Part 4: Vanderbilt Victory – the last quarter
The third quarter of the Vanderbilt also went to Amoils, but narrowly. They had now “won” every quarter and led Diamond 102 to 45. Still 57 imps is not too much to overcome in 16 boards.
I was going to watch this exciting set live. One thing was likely, there were going to be a lot of swings.
In fact on the final 16 boards there were by my count eight swings of 8 imps or more. But there really wasn’t a lot of deals that leant themselves to the kind of fireworks that Diamond was looking for.
The final result Amoils 138 and Diamond 88.
Board 63 is interesting in that it shows how Brad Moss managed to interfer enough in a forcing club auction to keep his opponents out of a good game and he did it at unfavorable vulnerability. If you have watched Moss and Gitelman play a lot (as I have) you will notice that Brad has a way of creating swings on otherwise straightforward deals. Keep in mind he was vulnerable against not.
Cheek opened one club, strong artificial and forcing. Moss bid 1NT which shows apparently minors. For Cheek-Grue , based on the discussion that was reported at the table both two clubs and two diamonds showed 5-4 in the majors one way or the other. Grue doubled to show values. I am sure that anyone who has played forcing club has discussed what happens over interference at length. The problem is that it is hard for partnerships to discuss every possible situation.
1NT has taken a lot of space away. Should this particular double set up a game force or 5+? Maybe you like 5+? You want to indicate it is your hand. But then what?
Gitelman bid his “better minor” with two clubs. Now how does Cheek-Grue double this for penalty if they want to? Is a double here by Cheek takeout or penalty? What we do know from the subsequent auction is that a double by Grue is for takeout. I suspect the idea is that both partners doubles are takeout and that with a penalty double Cheek passes and Grue doubles and vice versa but I am not sure.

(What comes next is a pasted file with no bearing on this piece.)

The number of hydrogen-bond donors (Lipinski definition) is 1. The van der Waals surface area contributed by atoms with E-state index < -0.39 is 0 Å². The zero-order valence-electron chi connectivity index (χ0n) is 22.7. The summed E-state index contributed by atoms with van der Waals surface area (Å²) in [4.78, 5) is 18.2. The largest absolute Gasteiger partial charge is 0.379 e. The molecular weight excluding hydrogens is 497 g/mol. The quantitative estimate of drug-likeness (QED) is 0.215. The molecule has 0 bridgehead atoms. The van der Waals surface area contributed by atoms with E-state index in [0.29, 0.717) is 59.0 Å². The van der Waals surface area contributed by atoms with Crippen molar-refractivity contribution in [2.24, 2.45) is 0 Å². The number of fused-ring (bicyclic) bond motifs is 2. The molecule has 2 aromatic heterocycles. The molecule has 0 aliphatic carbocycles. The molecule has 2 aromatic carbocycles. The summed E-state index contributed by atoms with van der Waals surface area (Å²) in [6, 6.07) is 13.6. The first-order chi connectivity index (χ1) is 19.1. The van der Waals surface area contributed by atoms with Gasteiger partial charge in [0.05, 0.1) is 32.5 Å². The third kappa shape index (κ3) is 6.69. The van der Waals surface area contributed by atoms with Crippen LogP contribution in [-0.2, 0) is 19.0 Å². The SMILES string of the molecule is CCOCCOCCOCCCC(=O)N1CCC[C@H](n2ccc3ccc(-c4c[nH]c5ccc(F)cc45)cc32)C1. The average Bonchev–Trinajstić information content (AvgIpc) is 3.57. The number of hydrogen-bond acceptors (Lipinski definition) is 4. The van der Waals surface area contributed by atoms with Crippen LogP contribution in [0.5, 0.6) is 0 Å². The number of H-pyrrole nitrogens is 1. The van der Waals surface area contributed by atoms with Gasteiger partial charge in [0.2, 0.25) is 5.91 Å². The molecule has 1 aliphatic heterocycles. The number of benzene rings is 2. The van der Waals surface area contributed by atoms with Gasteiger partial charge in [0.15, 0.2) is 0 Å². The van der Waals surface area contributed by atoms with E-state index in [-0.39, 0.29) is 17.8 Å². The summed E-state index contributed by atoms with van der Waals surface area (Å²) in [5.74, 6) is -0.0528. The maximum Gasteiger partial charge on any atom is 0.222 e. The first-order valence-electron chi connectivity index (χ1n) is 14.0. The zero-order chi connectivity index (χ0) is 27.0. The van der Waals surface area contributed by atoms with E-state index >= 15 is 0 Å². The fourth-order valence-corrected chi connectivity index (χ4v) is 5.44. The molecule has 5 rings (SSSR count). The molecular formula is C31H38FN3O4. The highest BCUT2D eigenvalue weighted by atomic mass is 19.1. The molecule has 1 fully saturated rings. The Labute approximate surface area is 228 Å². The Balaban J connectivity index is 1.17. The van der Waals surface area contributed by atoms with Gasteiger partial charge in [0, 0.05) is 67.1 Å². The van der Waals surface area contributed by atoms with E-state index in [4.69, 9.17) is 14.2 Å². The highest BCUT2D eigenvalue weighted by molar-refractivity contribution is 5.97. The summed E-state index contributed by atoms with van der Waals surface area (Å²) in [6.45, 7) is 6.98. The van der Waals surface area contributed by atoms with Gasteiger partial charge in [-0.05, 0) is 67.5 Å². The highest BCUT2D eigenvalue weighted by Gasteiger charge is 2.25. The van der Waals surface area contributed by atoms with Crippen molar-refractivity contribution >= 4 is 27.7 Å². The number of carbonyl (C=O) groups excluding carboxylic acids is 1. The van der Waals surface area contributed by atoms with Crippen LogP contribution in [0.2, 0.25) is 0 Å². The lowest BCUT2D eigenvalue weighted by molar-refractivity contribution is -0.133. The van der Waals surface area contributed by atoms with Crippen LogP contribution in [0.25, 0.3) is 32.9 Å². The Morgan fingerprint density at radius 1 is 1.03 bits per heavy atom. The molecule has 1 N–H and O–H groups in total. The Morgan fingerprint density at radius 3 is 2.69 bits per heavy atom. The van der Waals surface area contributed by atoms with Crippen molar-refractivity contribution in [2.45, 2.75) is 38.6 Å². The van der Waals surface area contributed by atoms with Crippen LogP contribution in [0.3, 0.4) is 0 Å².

It is hard to understand the choice made by each partner without understanding all the options. I might have bid 2NT with Cheek’s hand if it showed a 16-18 notrump. When auctions like this get confused and you have a big lead sometimes it is better to just try to get back to a normal place. Anyway he passed and Grue doubled for takeout.
Over the takeout double Cheek bid two diamonds. Assuming Moss’ 1NT was minor is it clear that this bid is natural? Anyway I would have bid 2NT to show a balanced hand with a both minors stopped at this point.
Now Grue bid two spades which he obviously thought was forcing and this got passed out. I assume Cheek thought that Grue had about 5-7 points with five spades and he doubled in the first place because he wasn’t good enough to bid two spades directly.
We have all been in tortured auctions like these where the bidding enters unfamiliar grounds and each partner has to work out what every bids means and the confusion sets in. Not too long ago I had a huge blowup with a partner over an auction not so different from this one. This generally leads to a lot more discussion about the specific situation!
For example. when does Grue’s bid stop being forcing. If Grue’s original double does not show more than 5 or 6 points than his double might be forcing up to two spades. If that is the case he really can’t afford to bid two spades in this auction. (He could try three clubs which is what I would have bid anyway.)
Cheek-Grue played in their 4-2 spade fit which faced a 5-2 break and couldn’t bring it home. At the other table their opponents had an uncontested (no suprise!) auction to arrive in 3NT.
Conclusions: If I ever need a swing on a board could you send over Brad Moss. The man is a genius at getting swings. Second, every partnership, especially in competitive auctions will arrive at a place which is not discussed or not discussed enough and they are either guessing at what bids mean or differ about the meaning of bids. I have written about the confusion caused to world class pairs by a simple double of Blackwood as an example. Third: You can never discuss everything. The best thing you can do is to try to simplify the auction when you are not sure of what bids mean. Of course, that isn’t always possible. I like to have some metarules too that come into play when you are out of system. And most important, accidents happen, forgiveness of each other is golden. Winning the Vanderbilt probably made forgiveness pretty easy in this case.